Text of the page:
Would "pain-free" animals take suffering out of farming?

Washington University philosopher and vegetarian, Adam Shriver, in Neuroethics proposes that if society is unwilling to shift to a vegetarian diet then nonhuman animals should be genetically modified to fit our cognitive dissonance over eating them. Specifically, an argument is made that we could down a guilt-free slab of cow flesh if we just made sure the cow felt no pain. "NewScientist" recently published an article discussing the issue.

Pain is an integral aspect of human and nonhuman life. It is one way in which we relate and react to the world around us. But it is not the only way nor is it, in our view, the most important way.

Eliminating pain in farmed animals does not eliminate the horror of cutting a life short for a moment of gustatory pleasure. It does not address the rich, intricate social and emotional worlds of farmed animals. In fact, it further reduces them to simple, sensory beings who have no other moral worth than how much pain they feel.

Look at this picture of Summer and Freedom. This is a moment. This is a connection being made, a touch, togetherness. They are not reaching out to one another because of nociceptors or synapses, they are doing so because it is part of being bovine. It is who they are and how they relate to each other. Even if they could not feel pain, this moment would have occurred. They would still groom one another, frolick in the fields, seek out each other's companionship, call to one another. Nothing about who they are would change, so why would our perception magically shift from discomfort at ending their lives to a strange joy at comfortably being able to eat their flesh?

Or take Arturo and Cleo. Their lives are filled with a language we only vaguely understand. He is unwavering in his patience with Cleo and so many other hens. When faced with a new, young hen, he did not pick on her as so many of the other hens and roosters did but instead called her over for some of his food. He knows what camaraderie and sharing means, even if it is strictly from an avian perspective. Cleo revels in dust baths and sun bathes and cavorting with her friends. These behaviors and feelings do not cease because pain sensation stops. Their desire to retain their light, their life does not go away because pain is not experienced. They (and us) have so many enriching experiences that have little to do with physical hurt.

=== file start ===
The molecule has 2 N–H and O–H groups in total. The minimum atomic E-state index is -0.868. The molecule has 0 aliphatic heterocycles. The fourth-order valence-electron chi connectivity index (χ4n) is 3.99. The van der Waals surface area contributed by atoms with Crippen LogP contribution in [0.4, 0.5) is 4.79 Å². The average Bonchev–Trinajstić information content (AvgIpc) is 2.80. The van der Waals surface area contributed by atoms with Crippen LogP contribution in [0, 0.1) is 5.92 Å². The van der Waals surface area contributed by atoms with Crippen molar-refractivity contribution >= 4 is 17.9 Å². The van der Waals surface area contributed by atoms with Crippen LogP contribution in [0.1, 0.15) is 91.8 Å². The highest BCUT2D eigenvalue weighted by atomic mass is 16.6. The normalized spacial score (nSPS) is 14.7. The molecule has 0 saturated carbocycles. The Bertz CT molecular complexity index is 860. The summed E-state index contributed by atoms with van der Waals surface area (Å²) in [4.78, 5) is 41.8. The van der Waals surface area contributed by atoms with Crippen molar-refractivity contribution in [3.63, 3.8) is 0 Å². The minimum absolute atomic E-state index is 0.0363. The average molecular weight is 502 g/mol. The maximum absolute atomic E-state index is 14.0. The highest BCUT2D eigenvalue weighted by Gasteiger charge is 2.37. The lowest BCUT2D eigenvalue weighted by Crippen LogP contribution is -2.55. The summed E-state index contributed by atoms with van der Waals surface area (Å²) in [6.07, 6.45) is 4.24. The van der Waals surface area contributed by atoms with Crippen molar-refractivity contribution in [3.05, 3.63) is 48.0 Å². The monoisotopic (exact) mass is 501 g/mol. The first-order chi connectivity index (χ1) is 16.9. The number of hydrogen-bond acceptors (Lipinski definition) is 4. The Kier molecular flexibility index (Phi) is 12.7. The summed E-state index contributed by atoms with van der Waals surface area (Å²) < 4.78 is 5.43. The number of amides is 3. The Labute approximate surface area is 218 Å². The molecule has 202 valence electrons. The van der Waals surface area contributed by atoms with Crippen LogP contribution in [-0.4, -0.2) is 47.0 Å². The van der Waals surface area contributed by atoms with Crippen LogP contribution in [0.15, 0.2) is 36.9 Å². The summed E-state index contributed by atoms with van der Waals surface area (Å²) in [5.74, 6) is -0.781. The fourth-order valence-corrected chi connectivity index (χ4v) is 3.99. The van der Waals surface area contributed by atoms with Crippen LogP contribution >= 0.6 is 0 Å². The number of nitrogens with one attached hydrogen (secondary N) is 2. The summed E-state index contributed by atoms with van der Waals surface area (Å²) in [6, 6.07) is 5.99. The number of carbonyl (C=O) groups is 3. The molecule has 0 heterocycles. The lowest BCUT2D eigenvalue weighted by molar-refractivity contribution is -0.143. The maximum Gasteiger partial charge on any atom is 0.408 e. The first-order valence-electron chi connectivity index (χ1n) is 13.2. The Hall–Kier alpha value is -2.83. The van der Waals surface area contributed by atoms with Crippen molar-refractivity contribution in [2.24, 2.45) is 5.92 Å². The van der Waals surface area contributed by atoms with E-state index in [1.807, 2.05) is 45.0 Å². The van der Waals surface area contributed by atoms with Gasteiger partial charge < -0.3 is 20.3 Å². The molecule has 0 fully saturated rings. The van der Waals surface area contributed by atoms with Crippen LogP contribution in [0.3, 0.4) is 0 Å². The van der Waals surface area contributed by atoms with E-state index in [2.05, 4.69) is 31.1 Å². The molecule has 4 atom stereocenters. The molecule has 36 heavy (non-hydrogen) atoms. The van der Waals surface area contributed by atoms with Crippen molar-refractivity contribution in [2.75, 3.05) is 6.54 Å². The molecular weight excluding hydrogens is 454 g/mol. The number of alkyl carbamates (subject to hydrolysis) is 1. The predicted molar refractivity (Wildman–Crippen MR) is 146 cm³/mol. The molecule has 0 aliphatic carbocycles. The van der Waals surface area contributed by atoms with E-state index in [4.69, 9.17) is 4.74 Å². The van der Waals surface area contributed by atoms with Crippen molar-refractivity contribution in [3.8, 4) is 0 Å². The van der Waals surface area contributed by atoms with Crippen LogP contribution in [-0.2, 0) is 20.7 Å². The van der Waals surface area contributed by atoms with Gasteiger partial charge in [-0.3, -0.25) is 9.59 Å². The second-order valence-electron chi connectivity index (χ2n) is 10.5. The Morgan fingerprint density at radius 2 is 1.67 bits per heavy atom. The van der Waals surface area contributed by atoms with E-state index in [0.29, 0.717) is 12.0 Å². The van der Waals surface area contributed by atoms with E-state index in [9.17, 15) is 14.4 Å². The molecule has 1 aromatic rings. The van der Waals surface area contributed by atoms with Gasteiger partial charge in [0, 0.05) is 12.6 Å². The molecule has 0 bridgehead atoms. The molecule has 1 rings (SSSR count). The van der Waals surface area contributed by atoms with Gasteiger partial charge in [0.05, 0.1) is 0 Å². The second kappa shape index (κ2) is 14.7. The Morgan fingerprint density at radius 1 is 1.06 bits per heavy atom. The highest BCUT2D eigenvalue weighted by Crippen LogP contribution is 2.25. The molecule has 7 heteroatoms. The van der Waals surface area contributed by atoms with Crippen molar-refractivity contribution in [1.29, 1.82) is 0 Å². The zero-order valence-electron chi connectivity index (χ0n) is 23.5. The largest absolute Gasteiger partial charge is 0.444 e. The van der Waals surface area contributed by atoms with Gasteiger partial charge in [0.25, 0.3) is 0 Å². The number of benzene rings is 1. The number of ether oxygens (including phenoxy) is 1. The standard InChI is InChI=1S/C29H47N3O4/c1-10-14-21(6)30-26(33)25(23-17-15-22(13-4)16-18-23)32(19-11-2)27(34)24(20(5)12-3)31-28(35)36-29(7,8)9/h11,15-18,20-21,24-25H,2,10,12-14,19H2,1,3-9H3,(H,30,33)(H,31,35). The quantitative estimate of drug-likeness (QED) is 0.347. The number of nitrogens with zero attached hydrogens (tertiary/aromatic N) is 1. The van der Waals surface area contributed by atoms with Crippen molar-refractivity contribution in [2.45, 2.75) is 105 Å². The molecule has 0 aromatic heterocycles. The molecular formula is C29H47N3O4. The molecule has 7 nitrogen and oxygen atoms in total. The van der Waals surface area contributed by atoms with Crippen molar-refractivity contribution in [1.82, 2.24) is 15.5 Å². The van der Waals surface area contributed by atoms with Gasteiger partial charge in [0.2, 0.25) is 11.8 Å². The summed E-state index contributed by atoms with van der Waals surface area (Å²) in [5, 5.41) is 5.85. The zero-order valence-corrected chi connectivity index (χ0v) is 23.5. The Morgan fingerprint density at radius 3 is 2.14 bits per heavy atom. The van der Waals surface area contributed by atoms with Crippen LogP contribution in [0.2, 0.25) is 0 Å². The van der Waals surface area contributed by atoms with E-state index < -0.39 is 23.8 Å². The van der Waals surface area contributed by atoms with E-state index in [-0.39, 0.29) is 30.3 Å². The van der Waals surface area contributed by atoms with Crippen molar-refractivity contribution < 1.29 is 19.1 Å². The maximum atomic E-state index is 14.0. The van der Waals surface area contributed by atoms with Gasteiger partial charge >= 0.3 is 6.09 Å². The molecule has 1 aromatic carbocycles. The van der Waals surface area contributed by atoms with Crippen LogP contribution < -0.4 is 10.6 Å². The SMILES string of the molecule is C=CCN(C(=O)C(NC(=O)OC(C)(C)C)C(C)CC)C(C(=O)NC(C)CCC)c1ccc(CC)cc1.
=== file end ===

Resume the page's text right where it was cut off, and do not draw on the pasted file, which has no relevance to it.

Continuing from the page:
These are two small examples of how farmed animals are more than just pain reflexes. To think that by removing their natural, physical experience of pain means they stop feeling joy, stop talking with their kin, stop forming relationships, stop bickering, stop wanting to live is the height of arrogance on our part. It would not excuse their slaughter. The reality still remains - we do not need their flesh, milk or eggs to survive. We just do not. Let's stop trying to make it easier on our conscience to kill these animals and start directing that into positive energy, into doing something good for them and us - choosing a plant-based diet.


amberlopez said...

This whole idea of 'Making" pain free animals is the coldest, most uneducated idea I've ever heard. Are humans that far removed from their souls, from life itself to think that this is the only experience animals have? This is mere delusion.....
Very sad day, indeed.

Gary said...

In addition to your excellent, eloquently-stated points, do we really want to trust scientists or the animal agriculture industry to declare that an animal feels no pain? Both groups have a notorious record of grossly underestimating (or not seeing, or not wanting to see) animals' sentience and sensory experiences.